Indians send Ryan Spilborghs to Triple-A, release Felix Pie

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This was a tough day to be a veteran outfielder trying to crack Cleveland’s roster, as the Indians sent Ryan Spilborghs to Triple-A and released Felix Pie.

Spilborghs signed a minor-league deal with the Indians after being non-tendered by the Rockies, but lost a camp battle with Aaron Cunningham to be the right-handed-hitting backup outfielder. He has 1,769 career plate appearances and is 32 years old, but Spilborghs has hit just .239 with a .679 OPS away from Coors Field for his career.

Pie was once a top prospect in the Cubs system, but couldn’t work his way into consistent playing time with the Orioles and had to settle for a minor-league deal with the Indians. He’s still just 27 years old and has a solid fourth outfielder skill set, but Pie has hit just .248 with a .673 OPS in 1,051 career plate appearances.

Giants CEO Larry Baer likely to be disciplined today

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Steve Berman of The Athletic — known to some as Bay Area Sports Guy – reported overnight that Major League Baseball is likely to hand down discipline to Giants CEO Larry Baer today. Possibly as early as this morning.

As you’ll recall, on March 1, Baer was caught on video having a loud, public argument with his wife during which he tried to rip a cell phone out of her hands, which caused her to tumble off of her chair and to the ground as she screamed “help me!” After a couple of false-start statements in which he seemed to dismiss and diminish the incident, Baer released a second solo statement, apologizing to his wife, children and the Giants organization and saying he would “do whatever it takes to make sure that I never behave in such an inappropriate manner again.”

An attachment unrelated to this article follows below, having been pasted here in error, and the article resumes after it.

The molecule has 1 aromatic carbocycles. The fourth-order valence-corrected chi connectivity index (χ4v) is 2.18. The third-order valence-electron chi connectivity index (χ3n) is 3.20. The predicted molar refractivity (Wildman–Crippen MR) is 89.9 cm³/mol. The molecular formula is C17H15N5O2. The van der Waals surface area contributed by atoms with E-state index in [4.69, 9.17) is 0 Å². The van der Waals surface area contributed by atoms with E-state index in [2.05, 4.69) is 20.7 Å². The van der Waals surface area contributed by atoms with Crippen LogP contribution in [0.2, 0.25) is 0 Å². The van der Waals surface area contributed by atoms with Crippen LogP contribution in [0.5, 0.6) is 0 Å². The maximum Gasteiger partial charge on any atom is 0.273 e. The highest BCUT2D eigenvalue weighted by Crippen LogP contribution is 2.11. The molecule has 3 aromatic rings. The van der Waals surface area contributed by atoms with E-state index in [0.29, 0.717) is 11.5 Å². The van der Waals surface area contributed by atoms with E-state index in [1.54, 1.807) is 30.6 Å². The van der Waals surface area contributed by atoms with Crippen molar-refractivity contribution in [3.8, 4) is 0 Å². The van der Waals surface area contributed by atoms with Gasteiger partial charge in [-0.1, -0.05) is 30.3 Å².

On March 4, Baer stepped away from the Giants, taking “personal time” and relinquishing his CEO role, at least temporarily. Given Major League Baseball’s domestic violence policy, which does not require criminal charges to trigger discipline — and given how bad a look it would be for Major League Baseball not to take any action against Baer when it is certain that it would take action against a player in a similar scenario — it was only a matter of time before the league added to whatever discipline Baer and the Giants had decided to do on their own accord.

At the time of the incident I detailed Major League Baseball’s history of disciplining owners. As discussed in that post, it’s a tricky business, as owners don’t typically rely on salaries from their team and thus it’s hard to distinguish a suspension from a vacation. The examples cited there, however, at least begin to outline the tools at MLB’s disposal in taking action against Baer, and the league has no doubt been thinking about how to approach the matter for the past month.

We’ll see what they came up with some time today.